Note: Due to non-disclosure reasons some of the innovative design aspects of the machine cannot be shared.
With all the research information understood, machine concept ideas were explored.
The grinder requirements demanded a lot of electronics and wiring schematics.
I worked on the design of the motion control language for the three machine axis: machine wire rotation, wire cross-feed and wire infeed.
We also needed a GUI (Graphical User Interface). I selected industrial touch screen PCs and Visual Basic for coding.
A fellow manufacturing engineer and I began learning Visual Basic which proved to have a big learning curve. After several days of struggling to learn the essentials, we started to make progress and the interface began to take shape.
The base of the grinder needed to be extremely stiff and thermally stable...what could be better than a thick slab of granite.
The wire would be pushed towards the grinding wheel using a motion control axis. To stop the length of wire in front of the pusher mechanism from buckling, a moveable column strength support mechanism was devised.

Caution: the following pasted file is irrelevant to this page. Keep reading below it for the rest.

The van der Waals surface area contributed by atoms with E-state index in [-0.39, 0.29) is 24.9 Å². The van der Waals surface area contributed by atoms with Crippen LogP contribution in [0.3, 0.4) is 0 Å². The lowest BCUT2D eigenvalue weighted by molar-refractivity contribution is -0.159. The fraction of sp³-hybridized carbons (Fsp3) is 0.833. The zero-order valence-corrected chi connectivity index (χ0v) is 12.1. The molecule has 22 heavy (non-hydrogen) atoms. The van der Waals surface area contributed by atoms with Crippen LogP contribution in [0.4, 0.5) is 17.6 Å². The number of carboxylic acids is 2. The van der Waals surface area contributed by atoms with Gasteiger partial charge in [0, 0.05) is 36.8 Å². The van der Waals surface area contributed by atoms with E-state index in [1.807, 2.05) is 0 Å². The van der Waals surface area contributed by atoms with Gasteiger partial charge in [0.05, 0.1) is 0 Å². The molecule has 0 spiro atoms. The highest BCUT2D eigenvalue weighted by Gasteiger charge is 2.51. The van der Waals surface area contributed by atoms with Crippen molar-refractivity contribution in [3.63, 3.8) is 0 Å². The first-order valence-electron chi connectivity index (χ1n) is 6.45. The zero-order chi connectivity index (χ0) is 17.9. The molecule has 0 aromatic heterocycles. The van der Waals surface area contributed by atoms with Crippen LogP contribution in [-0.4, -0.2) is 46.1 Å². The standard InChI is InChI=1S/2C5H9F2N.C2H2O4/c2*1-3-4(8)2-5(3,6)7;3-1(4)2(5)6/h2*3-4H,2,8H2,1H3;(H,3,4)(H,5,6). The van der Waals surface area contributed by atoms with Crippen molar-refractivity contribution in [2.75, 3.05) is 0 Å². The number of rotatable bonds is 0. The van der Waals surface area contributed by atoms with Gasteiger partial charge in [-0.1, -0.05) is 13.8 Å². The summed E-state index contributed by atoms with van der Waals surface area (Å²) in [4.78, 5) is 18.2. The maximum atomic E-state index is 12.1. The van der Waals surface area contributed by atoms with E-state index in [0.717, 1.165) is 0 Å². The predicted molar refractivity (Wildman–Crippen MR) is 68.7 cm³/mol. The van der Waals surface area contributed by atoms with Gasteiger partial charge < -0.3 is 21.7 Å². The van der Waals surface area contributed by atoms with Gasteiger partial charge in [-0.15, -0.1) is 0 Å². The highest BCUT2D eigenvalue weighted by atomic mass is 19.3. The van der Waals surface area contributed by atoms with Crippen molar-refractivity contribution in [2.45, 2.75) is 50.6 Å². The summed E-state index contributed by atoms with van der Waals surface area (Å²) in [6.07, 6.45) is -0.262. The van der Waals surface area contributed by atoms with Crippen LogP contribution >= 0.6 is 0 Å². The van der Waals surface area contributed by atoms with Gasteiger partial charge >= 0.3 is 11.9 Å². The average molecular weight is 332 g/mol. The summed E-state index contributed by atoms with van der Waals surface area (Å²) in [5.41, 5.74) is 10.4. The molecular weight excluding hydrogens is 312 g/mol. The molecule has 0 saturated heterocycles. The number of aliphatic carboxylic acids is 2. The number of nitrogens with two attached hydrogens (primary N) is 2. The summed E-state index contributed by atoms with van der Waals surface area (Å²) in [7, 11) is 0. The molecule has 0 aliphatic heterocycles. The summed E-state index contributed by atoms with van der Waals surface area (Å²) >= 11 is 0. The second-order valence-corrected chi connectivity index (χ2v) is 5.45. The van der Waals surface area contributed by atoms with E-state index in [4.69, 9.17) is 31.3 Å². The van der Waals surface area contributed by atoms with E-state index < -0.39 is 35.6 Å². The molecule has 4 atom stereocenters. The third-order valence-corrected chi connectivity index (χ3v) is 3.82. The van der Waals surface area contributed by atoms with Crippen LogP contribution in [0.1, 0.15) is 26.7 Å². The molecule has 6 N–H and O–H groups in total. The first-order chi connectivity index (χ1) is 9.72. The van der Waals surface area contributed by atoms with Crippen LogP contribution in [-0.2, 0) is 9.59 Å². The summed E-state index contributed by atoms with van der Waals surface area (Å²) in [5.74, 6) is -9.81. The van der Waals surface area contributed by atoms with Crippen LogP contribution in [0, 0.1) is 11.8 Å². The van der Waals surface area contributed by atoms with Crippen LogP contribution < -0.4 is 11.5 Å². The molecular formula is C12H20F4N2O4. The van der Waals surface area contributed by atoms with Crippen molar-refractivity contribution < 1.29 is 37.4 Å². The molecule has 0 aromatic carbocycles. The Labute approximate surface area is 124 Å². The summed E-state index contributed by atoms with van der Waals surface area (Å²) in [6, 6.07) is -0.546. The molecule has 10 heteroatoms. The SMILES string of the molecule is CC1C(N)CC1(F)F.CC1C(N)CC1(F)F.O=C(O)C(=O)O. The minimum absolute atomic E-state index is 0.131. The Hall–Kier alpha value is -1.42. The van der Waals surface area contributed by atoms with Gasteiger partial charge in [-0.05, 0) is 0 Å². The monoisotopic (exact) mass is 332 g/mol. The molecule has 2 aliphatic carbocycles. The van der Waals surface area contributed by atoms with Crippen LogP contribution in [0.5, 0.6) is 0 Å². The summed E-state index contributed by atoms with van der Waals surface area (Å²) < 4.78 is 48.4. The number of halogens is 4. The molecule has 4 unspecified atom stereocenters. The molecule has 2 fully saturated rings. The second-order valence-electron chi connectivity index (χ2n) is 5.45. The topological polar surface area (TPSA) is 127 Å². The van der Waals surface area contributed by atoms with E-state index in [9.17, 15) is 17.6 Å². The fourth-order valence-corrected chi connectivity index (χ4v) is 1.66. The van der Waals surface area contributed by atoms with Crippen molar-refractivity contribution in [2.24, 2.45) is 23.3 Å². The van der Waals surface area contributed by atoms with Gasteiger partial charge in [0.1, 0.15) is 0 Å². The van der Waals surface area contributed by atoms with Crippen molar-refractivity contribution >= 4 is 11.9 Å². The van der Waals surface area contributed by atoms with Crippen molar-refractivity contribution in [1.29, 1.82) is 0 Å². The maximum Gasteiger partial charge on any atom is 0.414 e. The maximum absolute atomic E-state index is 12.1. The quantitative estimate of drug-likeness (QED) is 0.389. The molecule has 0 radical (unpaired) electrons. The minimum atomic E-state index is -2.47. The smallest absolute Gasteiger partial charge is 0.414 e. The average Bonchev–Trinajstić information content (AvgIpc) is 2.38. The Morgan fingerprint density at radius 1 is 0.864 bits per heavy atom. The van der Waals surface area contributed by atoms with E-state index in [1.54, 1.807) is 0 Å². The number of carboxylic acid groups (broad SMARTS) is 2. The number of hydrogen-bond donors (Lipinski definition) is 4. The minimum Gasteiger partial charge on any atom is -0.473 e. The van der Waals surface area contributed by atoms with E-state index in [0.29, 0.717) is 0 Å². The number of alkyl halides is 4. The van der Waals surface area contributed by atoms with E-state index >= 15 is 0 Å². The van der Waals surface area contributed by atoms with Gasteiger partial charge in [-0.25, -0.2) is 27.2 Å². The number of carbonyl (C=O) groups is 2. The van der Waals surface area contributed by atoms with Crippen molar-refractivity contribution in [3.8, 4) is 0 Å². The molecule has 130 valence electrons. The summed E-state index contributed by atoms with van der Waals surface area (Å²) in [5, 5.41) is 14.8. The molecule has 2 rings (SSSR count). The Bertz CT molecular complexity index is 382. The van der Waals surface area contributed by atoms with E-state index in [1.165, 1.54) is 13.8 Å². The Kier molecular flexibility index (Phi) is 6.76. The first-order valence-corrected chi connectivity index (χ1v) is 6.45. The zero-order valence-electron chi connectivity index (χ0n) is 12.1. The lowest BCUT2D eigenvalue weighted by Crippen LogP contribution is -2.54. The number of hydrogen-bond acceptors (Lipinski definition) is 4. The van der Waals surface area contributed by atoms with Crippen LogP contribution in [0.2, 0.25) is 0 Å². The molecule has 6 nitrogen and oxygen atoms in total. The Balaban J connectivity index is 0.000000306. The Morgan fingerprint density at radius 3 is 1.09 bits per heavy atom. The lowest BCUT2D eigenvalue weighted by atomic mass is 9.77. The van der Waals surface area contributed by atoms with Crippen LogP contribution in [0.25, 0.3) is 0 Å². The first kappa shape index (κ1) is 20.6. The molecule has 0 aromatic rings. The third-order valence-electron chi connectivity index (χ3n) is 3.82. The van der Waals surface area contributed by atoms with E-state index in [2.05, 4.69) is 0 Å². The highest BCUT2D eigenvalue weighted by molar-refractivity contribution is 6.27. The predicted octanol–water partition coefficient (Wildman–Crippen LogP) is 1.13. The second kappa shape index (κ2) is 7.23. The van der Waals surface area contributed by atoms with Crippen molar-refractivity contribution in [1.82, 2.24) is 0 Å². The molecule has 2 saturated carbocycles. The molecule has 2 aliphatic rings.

Gripper fingers providing column strength would swing out of the way as the wire is pusher moves close to them.
Soon we just about were buried alive with parts piling up everywhere, waiting for us to begin putting together the giant jigsaw puzzle.
To achieve a stiff structure meant BIG parts, and big parts meant heavy parts with the heaviest one being a spindle at 300-2000lbs for the granite.
I had never moved parts this big before; it required a crane which we needed to order.
I soon appreciated that lifting, moving, accurate positioning and levelling of parts this heavy is SLOW. Improper handling could cause expensive and extensive damage to parts and/or people.
Some parts of the machine testing worked well enough. Some were simply poetry in motion.
The first set of the grippers swung out of way after they finished providing column strength for the wire as pusher mechanism advances forward.
With no grippers, wire has no column strength.
Other machine tests proved more challenging.
We quickly found out that conventional grinding wheels just couldn't cut it.